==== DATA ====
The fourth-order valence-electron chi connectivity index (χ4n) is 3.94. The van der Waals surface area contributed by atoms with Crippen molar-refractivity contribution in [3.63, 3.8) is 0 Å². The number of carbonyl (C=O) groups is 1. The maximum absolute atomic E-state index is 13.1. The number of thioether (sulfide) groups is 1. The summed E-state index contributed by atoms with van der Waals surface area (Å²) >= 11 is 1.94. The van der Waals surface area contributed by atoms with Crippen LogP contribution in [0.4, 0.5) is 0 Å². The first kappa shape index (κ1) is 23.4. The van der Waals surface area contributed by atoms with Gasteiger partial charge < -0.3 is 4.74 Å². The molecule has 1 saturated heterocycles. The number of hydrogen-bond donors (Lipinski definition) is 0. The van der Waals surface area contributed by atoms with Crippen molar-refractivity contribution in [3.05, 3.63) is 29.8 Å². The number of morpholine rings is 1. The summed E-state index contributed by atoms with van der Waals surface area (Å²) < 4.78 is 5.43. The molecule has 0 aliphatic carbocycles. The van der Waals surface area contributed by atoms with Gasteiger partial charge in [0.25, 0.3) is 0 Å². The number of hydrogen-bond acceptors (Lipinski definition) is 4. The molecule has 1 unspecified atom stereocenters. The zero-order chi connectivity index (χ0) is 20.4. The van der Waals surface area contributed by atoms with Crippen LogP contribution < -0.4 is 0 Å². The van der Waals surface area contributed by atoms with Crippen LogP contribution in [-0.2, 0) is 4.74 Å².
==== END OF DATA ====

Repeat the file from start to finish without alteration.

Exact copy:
The fourth-order valence-electron chi connectivity index (χ4n) is 3.94. The van der Waals surface area contributed by atoms with Crippen molar-refractivity contribution in [3.63, 3.8) is 0 Å². The number of carbonyl (C=O) groups is 1. The maximum absolute atomic E-state index is 13.1. The number of thioether (sulfide) groups is 1. The summed E-state index contributed by atoms with van der Waals surface area (Å²) >= 11 is 1.94. The van der Waals surface area contributed by atoms with Crippen LogP contribution in [0.4, 0.5) is 0 Å². The first kappa shape index (κ1) is 23.4. The van der Waals surface area contributed by atoms with Gasteiger partial charge < -0.3 is 4.74 Å². The molecule has 1 saturated heterocycles. The number of hydrogen-bond donors (Lipinski definition) is 0. The van der Waals surface area contributed by atoms with Crippen molar-refractivity contribution in [3.05, 3.63) is 29.8 Å². The number of morpholine rings is 1. The summed E-state index contributed by atoms with van der Waals surface area (Å²) < 4.78 is 5.43. The molecule has 0 aliphatic carbocycles. The van der Waals surface area contributed by atoms with Gasteiger partial charge in [0.25, 0.3) is 0 Å². The number of hydrogen-bond acceptors (Lipinski definition) is 4. The molecule has 1 unspecified atom stereocenters. The zero-order chi connectivity index (χ0) is 20.4. The van der Waals surface area contributed by atoms with Crippen LogP contribution < -0.4 is 0 Å². The van der Waals surface area contributed by atoms with Crippen LogP contribution in [-0.2, 0) is 4.74 Å².